2.16.07 - Issue # 258 Forward This Newsletter To A Colleague

What’s Your Hygienist Worth?
by Sally McKenzie CEO
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Your hygienist should be a key producer in your practice. She/he is a primary link between you and your patients. She/he is potentially the most influential person in your office when it comes to encouraging patients to pursue treatment. How much should you pay your hygienist? How much can you afford to pay her/him? You want to be fair. You want your patients to have the best care your practice can deliver. You also want to protect your overhead costs.

Obviously, the hygienist’s salary can have a significant impact on the practice’s bottom line. Too much and you’ll quickly tip beyond the 22% benchmark for staff salaries (excluding the doctor), too little and she/he will likely be a “short-timer” in your practice and you’re scrambling to fill the void.

While individual practice salaries are influenced by a number of factors, hygiene salaries should not exceed 33% of the hygienist’s production. Moreover, pay should never be increased without first conducting a salary review. The Salary Review is a clear and simple mathematical tool you can access immediately to determine exactly how much more money you’ll need to collect each month to cover a pay increase. It ensures that you are making an informed decision when it comes to salary increases.

Additionally, when considering salaries and pay increases, it’s helpful to have some idea what the going rate is for hygienists in your state and region.  The January issue of RDH Magazine includes the results of the publication’s most recent hygienist salary survey. 

Most hygienists responding to the survey work in general dentistry practices. While responses were received from all 50 states and the District of Columbia, those states that provided the majority of responses are listed below. Of those, California has the highest median hourly rate while Florida, Pennsylvania, and New York have the lowest. However, of the states submitting fewer than 20 responses, Alabama appears to have the lowest median hourly rate at $20. And hourly income does appear to be influenced somewhat by whether the practice is in a metropolitan or rural area.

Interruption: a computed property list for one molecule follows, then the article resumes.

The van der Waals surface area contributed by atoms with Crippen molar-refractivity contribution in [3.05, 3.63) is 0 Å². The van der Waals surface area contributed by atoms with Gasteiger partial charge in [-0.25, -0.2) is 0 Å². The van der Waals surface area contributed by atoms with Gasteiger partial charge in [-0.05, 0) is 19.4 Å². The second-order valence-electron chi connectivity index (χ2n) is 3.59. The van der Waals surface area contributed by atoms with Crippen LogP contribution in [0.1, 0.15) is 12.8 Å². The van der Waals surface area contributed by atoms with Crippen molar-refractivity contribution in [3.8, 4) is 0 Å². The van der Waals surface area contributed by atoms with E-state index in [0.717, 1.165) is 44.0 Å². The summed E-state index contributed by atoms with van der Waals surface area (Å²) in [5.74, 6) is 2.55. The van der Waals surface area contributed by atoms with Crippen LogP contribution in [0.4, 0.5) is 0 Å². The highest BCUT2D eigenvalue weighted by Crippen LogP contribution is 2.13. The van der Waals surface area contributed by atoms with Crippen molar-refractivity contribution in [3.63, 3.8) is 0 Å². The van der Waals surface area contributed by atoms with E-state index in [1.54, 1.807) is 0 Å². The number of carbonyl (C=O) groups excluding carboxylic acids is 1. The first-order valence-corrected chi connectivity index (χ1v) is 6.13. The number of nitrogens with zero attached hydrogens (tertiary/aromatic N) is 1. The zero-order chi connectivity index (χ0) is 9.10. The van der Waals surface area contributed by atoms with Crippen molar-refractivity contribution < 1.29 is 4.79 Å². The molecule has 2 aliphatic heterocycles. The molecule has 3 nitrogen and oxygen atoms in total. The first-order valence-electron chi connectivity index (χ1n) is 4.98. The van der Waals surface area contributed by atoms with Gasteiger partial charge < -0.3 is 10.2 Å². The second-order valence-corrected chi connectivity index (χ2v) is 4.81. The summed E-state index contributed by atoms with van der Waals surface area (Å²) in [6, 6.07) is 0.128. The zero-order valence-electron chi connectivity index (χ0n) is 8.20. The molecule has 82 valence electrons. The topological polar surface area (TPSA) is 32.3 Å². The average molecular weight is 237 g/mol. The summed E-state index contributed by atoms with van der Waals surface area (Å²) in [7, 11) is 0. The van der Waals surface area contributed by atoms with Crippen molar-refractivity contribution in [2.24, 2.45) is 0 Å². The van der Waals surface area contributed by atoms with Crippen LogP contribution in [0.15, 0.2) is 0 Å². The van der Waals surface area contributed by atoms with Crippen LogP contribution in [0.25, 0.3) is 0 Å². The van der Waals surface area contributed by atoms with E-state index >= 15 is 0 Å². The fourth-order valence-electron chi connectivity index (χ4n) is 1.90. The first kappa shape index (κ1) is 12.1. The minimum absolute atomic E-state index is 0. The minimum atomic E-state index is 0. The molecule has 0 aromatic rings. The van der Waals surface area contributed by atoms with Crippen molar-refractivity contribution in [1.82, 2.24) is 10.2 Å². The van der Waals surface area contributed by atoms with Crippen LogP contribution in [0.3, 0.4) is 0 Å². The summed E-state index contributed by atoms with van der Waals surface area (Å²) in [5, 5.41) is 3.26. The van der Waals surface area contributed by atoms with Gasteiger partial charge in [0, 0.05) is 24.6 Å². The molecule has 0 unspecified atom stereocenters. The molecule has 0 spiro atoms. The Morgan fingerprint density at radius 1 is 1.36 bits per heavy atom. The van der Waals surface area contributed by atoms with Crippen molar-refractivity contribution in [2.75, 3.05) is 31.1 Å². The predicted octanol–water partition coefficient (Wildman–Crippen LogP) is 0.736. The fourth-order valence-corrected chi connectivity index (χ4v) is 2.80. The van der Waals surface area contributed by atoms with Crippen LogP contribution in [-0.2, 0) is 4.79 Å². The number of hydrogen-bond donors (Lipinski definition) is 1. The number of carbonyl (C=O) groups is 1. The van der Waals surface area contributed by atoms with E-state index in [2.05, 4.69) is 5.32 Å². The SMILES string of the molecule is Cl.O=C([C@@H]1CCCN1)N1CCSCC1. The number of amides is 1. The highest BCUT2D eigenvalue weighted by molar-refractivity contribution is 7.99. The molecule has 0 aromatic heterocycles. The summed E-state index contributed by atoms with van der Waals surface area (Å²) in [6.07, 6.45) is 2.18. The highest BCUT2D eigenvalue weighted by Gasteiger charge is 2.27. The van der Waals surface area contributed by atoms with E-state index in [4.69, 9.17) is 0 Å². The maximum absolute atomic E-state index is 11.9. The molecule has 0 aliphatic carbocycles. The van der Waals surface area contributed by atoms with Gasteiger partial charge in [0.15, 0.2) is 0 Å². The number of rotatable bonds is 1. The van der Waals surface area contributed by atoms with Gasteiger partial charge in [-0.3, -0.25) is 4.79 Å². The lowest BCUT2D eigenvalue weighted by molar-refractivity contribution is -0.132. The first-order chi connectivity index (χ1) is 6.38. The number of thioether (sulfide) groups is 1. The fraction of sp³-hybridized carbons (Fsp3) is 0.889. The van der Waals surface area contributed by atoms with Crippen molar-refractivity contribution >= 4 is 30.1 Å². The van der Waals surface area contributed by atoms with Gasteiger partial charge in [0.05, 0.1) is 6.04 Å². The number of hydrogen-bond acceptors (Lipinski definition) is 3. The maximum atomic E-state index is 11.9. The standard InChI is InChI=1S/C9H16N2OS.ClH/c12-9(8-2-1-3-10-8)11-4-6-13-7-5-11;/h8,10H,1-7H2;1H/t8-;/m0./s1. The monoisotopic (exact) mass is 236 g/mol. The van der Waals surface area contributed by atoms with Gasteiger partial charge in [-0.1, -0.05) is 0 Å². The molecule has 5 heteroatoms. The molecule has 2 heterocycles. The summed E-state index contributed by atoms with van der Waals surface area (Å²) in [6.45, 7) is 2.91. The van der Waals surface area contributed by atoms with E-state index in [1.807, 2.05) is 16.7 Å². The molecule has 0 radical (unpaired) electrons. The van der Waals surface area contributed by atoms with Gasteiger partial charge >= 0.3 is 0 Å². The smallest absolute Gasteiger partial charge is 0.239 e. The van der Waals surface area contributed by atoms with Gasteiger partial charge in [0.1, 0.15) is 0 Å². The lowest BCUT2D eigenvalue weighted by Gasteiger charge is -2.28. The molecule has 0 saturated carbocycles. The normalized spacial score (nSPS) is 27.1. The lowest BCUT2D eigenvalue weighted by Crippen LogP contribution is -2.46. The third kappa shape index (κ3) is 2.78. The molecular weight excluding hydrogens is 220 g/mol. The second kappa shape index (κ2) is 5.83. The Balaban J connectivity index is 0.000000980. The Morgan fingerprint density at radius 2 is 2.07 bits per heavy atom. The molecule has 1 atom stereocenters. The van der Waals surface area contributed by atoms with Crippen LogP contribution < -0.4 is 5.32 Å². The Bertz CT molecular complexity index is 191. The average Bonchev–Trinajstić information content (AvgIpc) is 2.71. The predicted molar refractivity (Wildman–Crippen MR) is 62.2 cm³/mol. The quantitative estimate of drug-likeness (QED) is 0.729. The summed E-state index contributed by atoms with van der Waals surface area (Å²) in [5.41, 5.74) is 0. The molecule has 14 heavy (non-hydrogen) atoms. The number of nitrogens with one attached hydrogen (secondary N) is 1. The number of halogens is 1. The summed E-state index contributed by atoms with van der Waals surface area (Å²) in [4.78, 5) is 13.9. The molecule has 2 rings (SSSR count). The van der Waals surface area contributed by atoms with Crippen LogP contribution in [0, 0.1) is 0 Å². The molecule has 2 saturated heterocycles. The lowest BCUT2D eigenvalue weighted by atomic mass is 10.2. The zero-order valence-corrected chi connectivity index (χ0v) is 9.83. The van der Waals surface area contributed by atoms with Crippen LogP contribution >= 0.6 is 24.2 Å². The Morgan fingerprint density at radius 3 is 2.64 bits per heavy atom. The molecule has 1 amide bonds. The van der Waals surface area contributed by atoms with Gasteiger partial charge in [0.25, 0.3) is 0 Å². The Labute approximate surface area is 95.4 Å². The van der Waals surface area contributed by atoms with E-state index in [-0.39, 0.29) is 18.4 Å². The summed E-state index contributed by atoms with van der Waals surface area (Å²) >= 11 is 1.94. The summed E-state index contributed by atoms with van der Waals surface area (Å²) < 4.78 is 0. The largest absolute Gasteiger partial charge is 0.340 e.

• Ranking by state
    Statewide median hourly rate:
  • California $44
  • Washington $42
  • Maryland $37
  • Colorado $37
  • Arizona $37
  • New Jersey $37
  • Virginia $36
  • Connecticut $35
  • Massachusetts $35
  • Illinois $35
  • Minnesota $33
  • Texas $33
  • Georgia $32
  • North Carolina $32
  • Missouri $30
  • Michigan $29
  • Ohio $29
  • Wisconsin $29
  • New York $28
  • Pennsylvania $28
  • Florida $28

In addition to hourly rates, some hygienists indicated that they receive a percentage of their production. Others noted that they receive bonuses based on whether the practice achieves it’s monthly goal. Some hygienists receive additional compensation for taking X-rays, selling products, perio treatment, prophies, sealants, etc. Others receive additional compensation based on their collections. Still others indicated that they are on straight commission and are paid anywhere from 33% to 55% of production. 

In addition to considering appropriate compensation for this key player on your team, consider other steps your practice can take to ensure the hygiene department is a full contributor to total practice success:

  • Insist on periodontal assessment. One-third of hygiene production should be in interceptive periodontal therapy. Require the hygienist to measure the total number of dollars produced in the 4,000 code and divide it by their total production.
  • Review hygiene production each month during the team’s monthly meeting.
  • Customize the time per patient based on patient need, not on a standard one-hour allocation for each patient.
  • Provide hygiene hours in the evening if patients are requesting late appointments.
  • Expect the hygienist to use the intra-oral camera, so patients can see the condition of their mouths every six months..
  • Expect the hygienist to review previously proposed treatments for the patients and reinforce the doctor’s recommended treatment plan.
  • Expect the hygienist to speak positively about the doctor’s professional abilities, recent continuing education courses, or specific cases (without referring to specific patients) that have been particularly impressive.
  • Expect the hygienist to educate the patient, not only on oral hygiene, but also on practice services.

For information on the RDH Salary and Benefits Survey, visit www.rdhmag.com.

Interested in speaking to Sally about your practice concerns? Email her at sallymck@mckenziemgmt.com.

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